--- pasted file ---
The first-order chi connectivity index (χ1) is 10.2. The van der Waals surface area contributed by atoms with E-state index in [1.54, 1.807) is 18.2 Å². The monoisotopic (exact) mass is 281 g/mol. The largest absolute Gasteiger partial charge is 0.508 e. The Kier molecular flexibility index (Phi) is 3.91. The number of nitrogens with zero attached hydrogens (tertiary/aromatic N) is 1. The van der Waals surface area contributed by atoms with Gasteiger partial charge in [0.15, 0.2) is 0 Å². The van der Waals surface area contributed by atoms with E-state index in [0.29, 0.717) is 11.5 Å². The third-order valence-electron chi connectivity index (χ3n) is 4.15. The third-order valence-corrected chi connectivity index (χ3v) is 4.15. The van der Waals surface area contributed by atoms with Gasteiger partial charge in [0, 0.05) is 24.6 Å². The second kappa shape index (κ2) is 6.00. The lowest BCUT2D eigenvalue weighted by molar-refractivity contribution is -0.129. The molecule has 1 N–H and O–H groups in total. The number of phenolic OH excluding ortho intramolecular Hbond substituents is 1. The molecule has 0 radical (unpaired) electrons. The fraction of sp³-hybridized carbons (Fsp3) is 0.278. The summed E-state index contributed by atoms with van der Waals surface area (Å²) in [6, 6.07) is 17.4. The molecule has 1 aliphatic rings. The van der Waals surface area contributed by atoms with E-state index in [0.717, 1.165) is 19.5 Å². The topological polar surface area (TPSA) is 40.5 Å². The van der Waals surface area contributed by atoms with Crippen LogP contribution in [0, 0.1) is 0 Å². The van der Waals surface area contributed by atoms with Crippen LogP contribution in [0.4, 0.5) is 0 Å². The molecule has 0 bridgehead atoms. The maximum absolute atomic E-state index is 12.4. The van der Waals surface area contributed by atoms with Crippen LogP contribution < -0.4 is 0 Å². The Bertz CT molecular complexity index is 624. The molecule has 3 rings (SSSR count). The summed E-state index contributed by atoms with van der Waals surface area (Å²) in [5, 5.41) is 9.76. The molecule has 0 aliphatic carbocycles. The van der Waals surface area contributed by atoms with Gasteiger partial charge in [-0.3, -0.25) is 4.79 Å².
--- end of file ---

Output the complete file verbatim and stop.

The first-order chi connectivity index (χ1) is 10.2. The van der Waals surface area contributed by atoms with E-state index in [1.54, 1.807) is 18.2 Å². The monoisotopic (exact) mass is 281 g/mol. The largest absolute Gasteiger partial charge is 0.508 e. The Kier molecular flexibility index (Phi) is 3.91. The number of nitrogens with zero attached hydrogens (tertiary/aromatic N) is 1. The van der Waals surface area contributed by atoms with Gasteiger partial charge in [0.15, 0.2) is 0 Å². The van der Waals surface area contributed by atoms with E-state index in [0.29, 0.717) is 11.5 Å². The third-order valence-electron chi connectivity index (χ3n) is 4.15. The third-order valence-corrected chi connectivity index (χ3v) is 4.15. The van der Waals surface area contributed by atoms with Gasteiger partial charge in [0, 0.05) is 24.6 Å². The second kappa shape index (κ2) is 6.00. The lowest BCUT2D eigenvalue weighted by molar-refractivity contribution is -0.129. The molecule has 1 N–H and O–H groups in total. The number of phenolic OH excluding ortho intramolecular Hbond substituents is 1. The molecule has 0 radical (unpaired) electrons. The fraction of sp³-hybridized carbons (Fsp3) is 0.278. The summed E-state index contributed by atoms with van der Waals surface area (Å²) in [6, 6.07) is 17.4. The molecule has 1 aliphatic rings. The van der Waals surface area contributed by atoms with E-state index in [0.717, 1.165) is 19.5 Å². The topological polar surface area (TPSA) is 40.5 Å². The van der Waals surface area contributed by atoms with Crippen LogP contribution in [0, 0.1) is 0 Å². The van der Waals surface area contributed by atoms with Crippen LogP contribution in [0.4, 0.5) is 0 Å². The molecule has 0 bridgehead atoms. The maximum absolute atomic E-state index is 12.4. The van der Waals surface area contributed by atoms with Crippen LogP contribution < -0.4 is 0 Å². The Bertz CT molecular complexity index is 624. The molecule has 3 rings (SSSR count). The summed E-state index contributed by atoms with van der Waals surface area (Å²) in [5, 5.41) is 9.76. The molecule has 0 aliphatic carbocycles. The van der Waals surface area contributed by atoms with Gasteiger partial charge in [-0.3, -0.25) is 4.79 Å².